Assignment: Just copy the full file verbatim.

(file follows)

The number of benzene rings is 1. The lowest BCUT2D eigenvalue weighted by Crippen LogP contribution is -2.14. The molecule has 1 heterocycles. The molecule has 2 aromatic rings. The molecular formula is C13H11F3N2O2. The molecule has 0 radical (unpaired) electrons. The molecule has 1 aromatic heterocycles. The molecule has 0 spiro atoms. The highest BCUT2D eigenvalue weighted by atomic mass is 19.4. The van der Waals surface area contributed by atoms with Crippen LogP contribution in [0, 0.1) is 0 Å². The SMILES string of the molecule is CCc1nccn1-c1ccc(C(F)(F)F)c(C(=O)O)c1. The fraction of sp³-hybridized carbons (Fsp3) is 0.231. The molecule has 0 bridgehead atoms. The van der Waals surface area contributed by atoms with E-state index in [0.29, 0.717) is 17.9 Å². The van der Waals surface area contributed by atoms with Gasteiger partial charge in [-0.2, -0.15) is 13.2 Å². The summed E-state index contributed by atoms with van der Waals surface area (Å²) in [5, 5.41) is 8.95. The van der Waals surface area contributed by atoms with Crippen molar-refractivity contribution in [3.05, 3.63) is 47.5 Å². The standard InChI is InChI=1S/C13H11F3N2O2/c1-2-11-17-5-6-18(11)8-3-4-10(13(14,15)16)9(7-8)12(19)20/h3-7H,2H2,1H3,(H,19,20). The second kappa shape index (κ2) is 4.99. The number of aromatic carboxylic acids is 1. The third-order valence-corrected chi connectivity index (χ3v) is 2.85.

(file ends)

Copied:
The number of benzene rings is 1. The lowest BCUT2D eigenvalue weighted by Crippen LogP contribution is -2.14. The molecule has 1 heterocycles. The molecule has 2 aromatic rings. The molecular formula is C13H11F3N2O2. The molecule has 0 radical (unpaired) electrons. The molecule has 1 aromatic heterocycles. The molecule has 0 spiro atoms. The highest BCUT2D eigenvalue weighted by atomic mass is 19.4. The van der Waals surface area contributed by atoms with Crippen LogP contribution in [0, 0.1) is 0 Å². The SMILES string of the molecule is CCc1nccn1-c1ccc(C(F)(F)F)c(C(=O)O)c1. The fraction of sp³-hybridized carbons (Fsp3) is 0.231. The molecule has 0 bridgehead atoms. The van der Waals surface area contributed by atoms with E-state index in [0.29, 0.717) is 17.9 Å². The van der Waals surface area contributed by atoms with Gasteiger partial charge in [-0.2, -0.15) is 13.2 Å². The summed E-state index contributed by atoms with van der Waals surface area (Å²) in [5, 5.41) is 8.95. The van der Waals surface area contributed by atoms with Crippen molar-refractivity contribution in [3.05, 3.63) is 47.5 Å². The standard InChI is InChI=1S/C13H11F3N2O2/c1-2-11-17-5-6-18(11)8-3-4-10(13(14,15)16)9(7-8)12(19)20/h3-7H,2H2,1H3,(H,19,20). The second kappa shape index (κ2) is 4.99. The number of aromatic carboxylic acids is 1. The third-order valence-corrected chi connectivity index (χ3v) is 2.85.